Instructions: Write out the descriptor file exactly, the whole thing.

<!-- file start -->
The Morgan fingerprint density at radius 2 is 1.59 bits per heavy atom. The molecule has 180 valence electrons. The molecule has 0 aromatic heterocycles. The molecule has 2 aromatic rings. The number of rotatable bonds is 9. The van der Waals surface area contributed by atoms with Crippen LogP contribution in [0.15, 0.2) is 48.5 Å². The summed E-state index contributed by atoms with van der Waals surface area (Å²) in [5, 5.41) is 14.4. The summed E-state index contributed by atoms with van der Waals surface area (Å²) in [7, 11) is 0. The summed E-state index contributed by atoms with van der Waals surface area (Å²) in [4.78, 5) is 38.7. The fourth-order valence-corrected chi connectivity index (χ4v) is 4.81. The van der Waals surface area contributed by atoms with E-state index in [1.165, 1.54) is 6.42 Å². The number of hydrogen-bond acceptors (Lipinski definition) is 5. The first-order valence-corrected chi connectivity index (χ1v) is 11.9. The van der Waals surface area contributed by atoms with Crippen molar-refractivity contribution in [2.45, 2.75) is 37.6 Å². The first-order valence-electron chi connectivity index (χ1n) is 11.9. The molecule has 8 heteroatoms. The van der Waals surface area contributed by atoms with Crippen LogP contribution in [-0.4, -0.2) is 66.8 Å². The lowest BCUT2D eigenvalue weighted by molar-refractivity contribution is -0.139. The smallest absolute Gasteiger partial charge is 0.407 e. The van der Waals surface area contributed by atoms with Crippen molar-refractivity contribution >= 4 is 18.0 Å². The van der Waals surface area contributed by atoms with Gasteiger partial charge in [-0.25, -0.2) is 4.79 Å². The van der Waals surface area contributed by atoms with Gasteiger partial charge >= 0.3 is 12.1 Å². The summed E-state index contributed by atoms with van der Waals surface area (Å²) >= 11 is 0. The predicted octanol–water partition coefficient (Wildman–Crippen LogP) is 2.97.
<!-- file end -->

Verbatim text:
The Morgan fingerprint density at radius 2 is 1.59 bits per heavy atom. The molecule has 180 valence electrons. The molecule has 0 aromatic heterocycles. The molecule has 2 aromatic rings. The number of rotatable bonds is 9. The van der Waals surface area contributed by atoms with Crippen LogP contribution in [0.15, 0.2) is 48.5 Å². The summed E-state index contributed by atoms with van der Waals surface area (Å²) in [5, 5.41) is 14.4. The summed E-state index contributed by atoms with van der Waals surface area (Å²) in [7, 11) is 0. The summed E-state index contributed by atoms with van der Waals surface area (Å²) in [4.78, 5) is 38.7. The fourth-order valence-corrected chi connectivity index (χ4v) is 4.81. The van der Waals surface area contributed by atoms with E-state index in [1.165, 1.54) is 6.42 Å². The number of hydrogen-bond acceptors (Lipinski definition) is 5. The first-order valence-corrected chi connectivity index (χ1v) is 11.9. The van der Waals surface area contributed by atoms with Crippen molar-refractivity contribution in [2.45, 2.75) is 37.6 Å². The first-order valence-electron chi connectivity index (χ1n) is 11.9. The molecule has 8 heteroatoms. The van der Waals surface area contributed by atoms with Crippen LogP contribution in [-0.4, -0.2) is 66.8 Å². The lowest BCUT2D eigenvalue weighted by molar-refractivity contribution is -0.139. The smallest absolute Gasteiger partial charge is 0.407 e. The van der Waals surface area contributed by atoms with Crippen molar-refractivity contribution >= 4 is 18.0 Å². The van der Waals surface area contributed by atoms with Gasteiger partial charge in [-0.25, -0.2) is 4.79 Å². The van der Waals surface area contributed by atoms with Gasteiger partial charge >= 0.3 is 12.1 Å². The summed E-state index contributed by atoms with van der Waals surface area (Å²) >= 11 is 0. The predicted octanol–water partition coefficient (Wildman–Crippen LogP) is 2.97.